Brett Neilson and Ned Rossiter
After conducting research in Shanghai and Kolkata it seems almost capricious to complain about Sydney traffic. Yet in this wealthy city of backyards and bays, waiting in road traffic bottlenecks has become a constitutive part of urban experience. The problem is not only that Sydney, like the cities of the American west, grew up around the internal combustion engine. Nor is it simply that population growth has exceeded the capacity of public and private agencies to provide transport infrastructure. Rather, the reluctance to invest in such infrastructure is a symptom of wider economic and social tendencies that have unfolded against the background of a general depoliticization of life. Rising debt, longer working hours, growing precarity and stress have all contributed to the rampant individualism and aggression that displays itself at Sydney’s clogged intersections and gridlocked motorways. Little wonder then that logistics and traffic infrastructure have become major issues in this far-from-laid-back metropolis.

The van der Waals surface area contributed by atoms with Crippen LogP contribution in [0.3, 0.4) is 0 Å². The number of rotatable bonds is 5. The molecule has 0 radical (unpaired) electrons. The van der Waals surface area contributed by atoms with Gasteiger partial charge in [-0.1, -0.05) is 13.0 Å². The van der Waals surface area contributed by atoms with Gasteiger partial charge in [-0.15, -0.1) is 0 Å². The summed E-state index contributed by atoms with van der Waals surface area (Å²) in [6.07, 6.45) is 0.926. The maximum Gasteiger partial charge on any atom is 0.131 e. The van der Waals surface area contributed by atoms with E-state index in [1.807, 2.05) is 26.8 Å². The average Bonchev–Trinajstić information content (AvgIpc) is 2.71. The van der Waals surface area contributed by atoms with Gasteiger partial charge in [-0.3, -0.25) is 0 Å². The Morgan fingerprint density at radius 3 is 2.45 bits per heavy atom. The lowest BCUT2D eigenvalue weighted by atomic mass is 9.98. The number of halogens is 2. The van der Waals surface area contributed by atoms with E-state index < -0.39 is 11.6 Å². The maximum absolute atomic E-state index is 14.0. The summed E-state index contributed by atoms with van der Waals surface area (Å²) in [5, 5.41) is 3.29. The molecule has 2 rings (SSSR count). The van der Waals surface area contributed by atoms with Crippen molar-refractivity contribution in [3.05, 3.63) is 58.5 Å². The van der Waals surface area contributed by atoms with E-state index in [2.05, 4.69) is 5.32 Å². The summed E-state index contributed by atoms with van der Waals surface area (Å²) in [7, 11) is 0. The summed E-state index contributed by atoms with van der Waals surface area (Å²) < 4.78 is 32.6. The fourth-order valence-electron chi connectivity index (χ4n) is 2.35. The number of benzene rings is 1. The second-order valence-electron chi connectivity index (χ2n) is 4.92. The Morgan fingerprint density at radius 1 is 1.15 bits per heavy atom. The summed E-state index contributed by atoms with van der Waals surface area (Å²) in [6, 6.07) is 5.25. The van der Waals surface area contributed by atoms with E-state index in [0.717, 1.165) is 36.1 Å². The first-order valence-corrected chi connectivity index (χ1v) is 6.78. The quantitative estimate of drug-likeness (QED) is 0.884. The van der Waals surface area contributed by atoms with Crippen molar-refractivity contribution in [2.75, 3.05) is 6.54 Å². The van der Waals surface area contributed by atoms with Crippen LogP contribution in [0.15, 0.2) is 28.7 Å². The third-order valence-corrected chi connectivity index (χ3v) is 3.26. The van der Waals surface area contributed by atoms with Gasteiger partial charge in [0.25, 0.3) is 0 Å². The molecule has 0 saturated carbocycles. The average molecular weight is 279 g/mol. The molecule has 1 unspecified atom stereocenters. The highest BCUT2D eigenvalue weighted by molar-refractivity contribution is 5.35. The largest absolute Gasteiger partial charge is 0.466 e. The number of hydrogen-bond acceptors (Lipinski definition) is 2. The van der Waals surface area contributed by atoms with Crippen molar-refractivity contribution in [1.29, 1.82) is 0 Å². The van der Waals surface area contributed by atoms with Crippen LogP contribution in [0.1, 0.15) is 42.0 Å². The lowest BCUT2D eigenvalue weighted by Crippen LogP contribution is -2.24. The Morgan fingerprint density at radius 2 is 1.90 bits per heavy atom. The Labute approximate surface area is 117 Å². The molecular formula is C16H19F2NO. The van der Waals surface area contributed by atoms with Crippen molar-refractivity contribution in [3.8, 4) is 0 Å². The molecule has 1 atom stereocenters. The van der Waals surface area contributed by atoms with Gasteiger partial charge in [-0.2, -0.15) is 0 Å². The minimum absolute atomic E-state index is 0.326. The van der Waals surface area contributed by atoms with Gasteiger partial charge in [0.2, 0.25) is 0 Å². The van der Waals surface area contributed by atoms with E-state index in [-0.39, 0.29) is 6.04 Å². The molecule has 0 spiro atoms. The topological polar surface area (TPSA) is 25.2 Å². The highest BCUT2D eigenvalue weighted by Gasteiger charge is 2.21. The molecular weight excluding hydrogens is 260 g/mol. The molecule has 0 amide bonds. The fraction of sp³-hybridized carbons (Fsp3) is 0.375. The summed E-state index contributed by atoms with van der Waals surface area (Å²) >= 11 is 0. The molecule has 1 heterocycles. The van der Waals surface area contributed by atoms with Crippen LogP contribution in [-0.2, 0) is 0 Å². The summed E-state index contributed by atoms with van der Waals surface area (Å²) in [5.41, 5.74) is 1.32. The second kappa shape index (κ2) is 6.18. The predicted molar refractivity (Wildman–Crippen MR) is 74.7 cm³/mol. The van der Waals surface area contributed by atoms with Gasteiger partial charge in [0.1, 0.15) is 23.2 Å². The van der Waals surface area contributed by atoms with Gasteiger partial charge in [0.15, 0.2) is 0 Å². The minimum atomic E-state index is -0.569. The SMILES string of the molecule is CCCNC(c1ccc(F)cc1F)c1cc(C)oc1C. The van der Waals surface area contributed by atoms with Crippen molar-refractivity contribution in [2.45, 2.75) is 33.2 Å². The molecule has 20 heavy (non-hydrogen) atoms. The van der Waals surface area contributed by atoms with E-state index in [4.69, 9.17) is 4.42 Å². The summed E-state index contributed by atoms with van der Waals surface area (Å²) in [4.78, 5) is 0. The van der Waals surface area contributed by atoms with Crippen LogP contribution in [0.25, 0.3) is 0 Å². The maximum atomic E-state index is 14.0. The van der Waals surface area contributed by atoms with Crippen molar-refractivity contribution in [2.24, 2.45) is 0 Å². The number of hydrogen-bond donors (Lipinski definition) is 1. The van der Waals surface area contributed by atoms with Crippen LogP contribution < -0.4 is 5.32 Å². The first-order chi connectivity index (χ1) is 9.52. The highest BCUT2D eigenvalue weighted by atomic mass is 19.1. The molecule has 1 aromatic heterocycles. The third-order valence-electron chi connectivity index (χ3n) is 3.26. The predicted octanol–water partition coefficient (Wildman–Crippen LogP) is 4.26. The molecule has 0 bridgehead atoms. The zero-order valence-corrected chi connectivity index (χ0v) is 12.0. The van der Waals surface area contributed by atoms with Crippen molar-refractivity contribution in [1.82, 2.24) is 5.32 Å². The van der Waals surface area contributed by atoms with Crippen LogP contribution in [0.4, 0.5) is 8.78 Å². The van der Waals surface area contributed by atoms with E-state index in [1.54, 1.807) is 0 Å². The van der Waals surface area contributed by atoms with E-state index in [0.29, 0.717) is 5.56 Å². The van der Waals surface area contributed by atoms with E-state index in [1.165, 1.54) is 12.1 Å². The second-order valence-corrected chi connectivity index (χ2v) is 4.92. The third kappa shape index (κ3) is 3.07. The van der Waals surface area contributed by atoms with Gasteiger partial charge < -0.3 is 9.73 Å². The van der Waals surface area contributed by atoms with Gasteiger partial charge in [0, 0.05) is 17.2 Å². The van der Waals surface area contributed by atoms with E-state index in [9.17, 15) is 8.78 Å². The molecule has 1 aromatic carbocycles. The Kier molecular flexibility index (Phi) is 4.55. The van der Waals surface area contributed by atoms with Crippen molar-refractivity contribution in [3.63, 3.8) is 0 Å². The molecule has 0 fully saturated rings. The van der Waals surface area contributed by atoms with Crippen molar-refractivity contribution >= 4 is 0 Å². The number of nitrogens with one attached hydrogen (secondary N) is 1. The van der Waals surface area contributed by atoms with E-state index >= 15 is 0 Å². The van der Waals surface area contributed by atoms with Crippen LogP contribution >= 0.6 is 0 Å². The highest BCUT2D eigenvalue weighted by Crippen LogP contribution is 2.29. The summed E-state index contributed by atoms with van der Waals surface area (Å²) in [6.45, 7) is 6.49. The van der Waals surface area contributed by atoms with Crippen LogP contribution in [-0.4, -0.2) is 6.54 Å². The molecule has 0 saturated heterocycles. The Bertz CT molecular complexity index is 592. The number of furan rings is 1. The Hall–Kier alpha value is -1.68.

Notes on art, fieldwork, and method
October 19, 2012
Image: Allan Sekula, still from The Forgotten Space, by Noel Burch and Allan Sekula, 2010
1. These few notes are based on my own experience of the Transit Labour project. As someone primarily involved in art and cultural criticism, I am particularly interested in drawing possible connections between the discussions during the platforms and a set of creative practices. In particular, I am interested in looking at the project’s premises and methods as rooted in a practice of experimentation that is central to some of the most critical directions in contemporary art today.